Johnson to quit after Goodwill Games

DALLAS, JUNE 16. Five- time Olympic gold medallist and World record holder Michael Johnson will retire after running the final leg of the 4x400 relay at the Goodwill Games in Brisbane in September.

Johnson reiterated that he would not compete at the U.S. Nationals as a pre-requisite for entry to the World championships in Edmonton later this month.

Johnson, in a teleconference call from Dallas, never actually said he would retire. But a public relations spokesman for the Goodwill Games asked him to tell reporters ``why you decided to conclude your career at the 2001 Goodwill Games.''

Johnson said: ``I decided earlier in the year that I would put together a tour that would not be focused on competition this year. It would be focused on interacting with the fans a lot more and doing a lot of kids' clinics and things with kids.''

Johnson had hoped to run at the World championships in August. But despite lobbying by Johnson and other athletes, U.S. Track and Field officials have held fast to their long-standing rule that every U.S. athlete hoping to compete at the Worlds must first participate in an event at the nationals later this month.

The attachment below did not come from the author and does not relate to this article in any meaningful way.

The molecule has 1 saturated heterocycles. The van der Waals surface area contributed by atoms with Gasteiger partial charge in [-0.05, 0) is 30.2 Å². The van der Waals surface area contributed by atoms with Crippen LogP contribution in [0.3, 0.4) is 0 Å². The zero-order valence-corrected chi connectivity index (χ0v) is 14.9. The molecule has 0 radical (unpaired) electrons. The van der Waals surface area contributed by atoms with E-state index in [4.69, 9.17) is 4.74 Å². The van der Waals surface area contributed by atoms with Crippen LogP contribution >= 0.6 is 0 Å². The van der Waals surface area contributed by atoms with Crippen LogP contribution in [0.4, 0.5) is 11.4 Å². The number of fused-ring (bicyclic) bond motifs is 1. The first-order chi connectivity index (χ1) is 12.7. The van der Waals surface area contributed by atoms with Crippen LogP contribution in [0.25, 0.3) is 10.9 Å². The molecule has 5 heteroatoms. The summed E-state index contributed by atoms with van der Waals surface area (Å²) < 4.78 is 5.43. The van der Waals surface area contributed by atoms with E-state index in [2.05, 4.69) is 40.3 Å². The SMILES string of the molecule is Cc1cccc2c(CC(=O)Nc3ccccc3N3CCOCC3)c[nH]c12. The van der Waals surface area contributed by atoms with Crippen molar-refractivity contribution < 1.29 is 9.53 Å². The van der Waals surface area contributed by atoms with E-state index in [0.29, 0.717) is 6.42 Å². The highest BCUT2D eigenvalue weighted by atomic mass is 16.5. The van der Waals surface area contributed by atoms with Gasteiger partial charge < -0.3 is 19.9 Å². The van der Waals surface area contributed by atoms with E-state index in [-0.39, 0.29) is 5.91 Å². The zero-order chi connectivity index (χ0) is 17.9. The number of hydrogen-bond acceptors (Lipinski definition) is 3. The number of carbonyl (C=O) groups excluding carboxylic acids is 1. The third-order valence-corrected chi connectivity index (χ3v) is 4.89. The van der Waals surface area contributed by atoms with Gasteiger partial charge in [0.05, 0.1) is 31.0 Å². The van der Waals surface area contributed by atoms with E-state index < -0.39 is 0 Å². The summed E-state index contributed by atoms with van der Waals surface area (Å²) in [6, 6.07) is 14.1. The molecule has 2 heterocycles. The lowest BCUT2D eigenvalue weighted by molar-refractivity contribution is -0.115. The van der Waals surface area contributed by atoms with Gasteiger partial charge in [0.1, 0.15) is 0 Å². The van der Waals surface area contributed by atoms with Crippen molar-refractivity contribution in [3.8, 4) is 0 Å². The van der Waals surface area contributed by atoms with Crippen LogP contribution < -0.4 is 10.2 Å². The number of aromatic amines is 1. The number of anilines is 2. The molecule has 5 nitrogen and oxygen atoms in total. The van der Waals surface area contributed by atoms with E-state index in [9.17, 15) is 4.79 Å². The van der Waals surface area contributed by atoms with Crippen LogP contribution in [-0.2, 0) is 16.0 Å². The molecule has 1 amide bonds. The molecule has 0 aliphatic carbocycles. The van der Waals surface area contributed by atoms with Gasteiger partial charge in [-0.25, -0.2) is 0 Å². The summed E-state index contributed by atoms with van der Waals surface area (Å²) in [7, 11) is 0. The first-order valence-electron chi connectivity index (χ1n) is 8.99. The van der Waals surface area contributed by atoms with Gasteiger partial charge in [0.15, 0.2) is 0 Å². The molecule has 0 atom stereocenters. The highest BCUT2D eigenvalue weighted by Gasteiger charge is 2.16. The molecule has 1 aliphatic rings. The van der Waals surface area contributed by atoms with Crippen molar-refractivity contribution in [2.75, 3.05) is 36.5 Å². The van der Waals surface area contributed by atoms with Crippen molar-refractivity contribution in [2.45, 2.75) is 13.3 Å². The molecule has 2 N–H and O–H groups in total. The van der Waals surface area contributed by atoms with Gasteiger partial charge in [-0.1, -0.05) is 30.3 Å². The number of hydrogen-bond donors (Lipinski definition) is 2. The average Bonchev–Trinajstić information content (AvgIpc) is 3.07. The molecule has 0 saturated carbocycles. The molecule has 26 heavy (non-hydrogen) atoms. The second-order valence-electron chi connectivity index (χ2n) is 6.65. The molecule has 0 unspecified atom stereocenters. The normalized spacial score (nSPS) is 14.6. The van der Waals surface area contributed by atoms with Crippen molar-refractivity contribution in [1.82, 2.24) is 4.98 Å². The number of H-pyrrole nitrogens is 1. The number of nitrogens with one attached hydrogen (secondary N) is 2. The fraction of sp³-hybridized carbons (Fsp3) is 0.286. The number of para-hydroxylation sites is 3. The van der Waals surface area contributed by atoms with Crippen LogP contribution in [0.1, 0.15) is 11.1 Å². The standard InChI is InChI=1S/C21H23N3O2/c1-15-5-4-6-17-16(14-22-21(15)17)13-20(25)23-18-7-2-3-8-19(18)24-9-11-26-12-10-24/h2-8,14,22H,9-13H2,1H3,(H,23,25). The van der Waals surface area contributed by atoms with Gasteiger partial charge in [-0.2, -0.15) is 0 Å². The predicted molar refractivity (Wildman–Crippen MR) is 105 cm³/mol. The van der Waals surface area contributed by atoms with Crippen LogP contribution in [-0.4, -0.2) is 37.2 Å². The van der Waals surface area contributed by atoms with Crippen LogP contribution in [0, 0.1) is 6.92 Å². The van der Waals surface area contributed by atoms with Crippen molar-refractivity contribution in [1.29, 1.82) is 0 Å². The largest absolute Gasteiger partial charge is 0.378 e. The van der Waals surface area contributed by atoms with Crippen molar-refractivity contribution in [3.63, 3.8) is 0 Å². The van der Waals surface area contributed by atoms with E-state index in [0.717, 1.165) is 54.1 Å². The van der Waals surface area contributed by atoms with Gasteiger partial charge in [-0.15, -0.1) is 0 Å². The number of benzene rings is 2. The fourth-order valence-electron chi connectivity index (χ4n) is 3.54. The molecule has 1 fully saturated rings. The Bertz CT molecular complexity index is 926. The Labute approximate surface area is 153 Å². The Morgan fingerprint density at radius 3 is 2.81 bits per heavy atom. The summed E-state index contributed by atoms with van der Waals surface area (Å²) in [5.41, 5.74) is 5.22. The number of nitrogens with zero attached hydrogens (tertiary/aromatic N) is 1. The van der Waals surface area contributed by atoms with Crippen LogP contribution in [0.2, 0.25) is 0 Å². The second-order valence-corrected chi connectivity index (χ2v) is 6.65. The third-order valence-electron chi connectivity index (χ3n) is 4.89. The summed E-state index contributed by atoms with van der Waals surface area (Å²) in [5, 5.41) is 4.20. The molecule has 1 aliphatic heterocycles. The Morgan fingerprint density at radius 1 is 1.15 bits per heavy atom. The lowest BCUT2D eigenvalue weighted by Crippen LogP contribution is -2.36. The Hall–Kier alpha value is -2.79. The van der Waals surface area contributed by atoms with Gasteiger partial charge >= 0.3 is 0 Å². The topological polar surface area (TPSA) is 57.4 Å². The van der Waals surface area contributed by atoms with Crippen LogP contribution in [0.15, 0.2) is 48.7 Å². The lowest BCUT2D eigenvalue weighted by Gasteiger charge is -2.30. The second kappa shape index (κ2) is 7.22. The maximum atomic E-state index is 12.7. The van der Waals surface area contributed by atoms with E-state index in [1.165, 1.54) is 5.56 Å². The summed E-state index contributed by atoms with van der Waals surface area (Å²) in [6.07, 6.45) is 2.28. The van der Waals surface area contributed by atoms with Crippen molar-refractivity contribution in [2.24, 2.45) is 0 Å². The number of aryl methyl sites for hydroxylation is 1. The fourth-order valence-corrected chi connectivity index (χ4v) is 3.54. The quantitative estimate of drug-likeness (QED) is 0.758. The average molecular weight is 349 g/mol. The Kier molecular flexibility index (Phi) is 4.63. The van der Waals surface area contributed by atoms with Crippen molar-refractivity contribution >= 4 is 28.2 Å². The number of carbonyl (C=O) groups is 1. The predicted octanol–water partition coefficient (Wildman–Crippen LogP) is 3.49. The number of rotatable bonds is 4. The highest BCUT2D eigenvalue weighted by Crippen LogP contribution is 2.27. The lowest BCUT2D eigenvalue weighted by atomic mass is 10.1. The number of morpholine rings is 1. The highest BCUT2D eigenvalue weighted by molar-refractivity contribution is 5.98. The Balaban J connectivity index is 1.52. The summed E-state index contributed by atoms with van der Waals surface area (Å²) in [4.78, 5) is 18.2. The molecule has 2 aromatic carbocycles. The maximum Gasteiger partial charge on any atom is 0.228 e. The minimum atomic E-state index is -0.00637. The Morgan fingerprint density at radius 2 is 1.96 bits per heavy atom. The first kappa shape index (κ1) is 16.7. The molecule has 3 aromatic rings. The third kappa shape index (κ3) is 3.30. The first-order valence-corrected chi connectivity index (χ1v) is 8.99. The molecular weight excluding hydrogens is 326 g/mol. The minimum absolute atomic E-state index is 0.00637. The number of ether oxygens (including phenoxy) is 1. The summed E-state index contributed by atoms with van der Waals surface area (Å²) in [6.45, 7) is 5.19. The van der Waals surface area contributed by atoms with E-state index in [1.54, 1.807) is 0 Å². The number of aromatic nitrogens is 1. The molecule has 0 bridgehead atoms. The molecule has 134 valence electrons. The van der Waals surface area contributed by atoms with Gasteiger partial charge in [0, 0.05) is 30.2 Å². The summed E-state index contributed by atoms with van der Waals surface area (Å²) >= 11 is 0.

And if Johnson, who holds World records in the 200 and 400 meters, were to compete at the nationals, he would have to run in an individual race.

In addition to the five gold medals, Johnson has nine World championship gold medals. Johnson's World records are 19.32 seconds in the 200 meters and 43.18 In the 400.

Johnson is staging a ``golden victory lap tour'' as part of his effort to ``keep kids involved in track and field, especially in America.''

Asked whether his competitive juices would lure him out of retirement after a while, Johnson said he ``was very'' sure he could stay away.

``There are no more realistic goals for me. Everything I do from this point on is something I've already done. In 2003, I'll be 36-37 years old. I'll understand then I hope that a comeback there means I won't come back at at the same level of competition that I had at 32 or 33.''

Johnson said in retirement he would be ``spending more time with my son and trying to be a good parent. I know that doesn't come automatically, it take a lot of work.''

A spokesman for the Goodwill Games said that the competition, from September 4-7, will include 24 Sydney Olympic gold medalists. In addition to Johnson, they include Marion Jones - a five-time medallist in Sydney - and 100-meter gold medallist and World record holder Maurice Greene.

- Reuters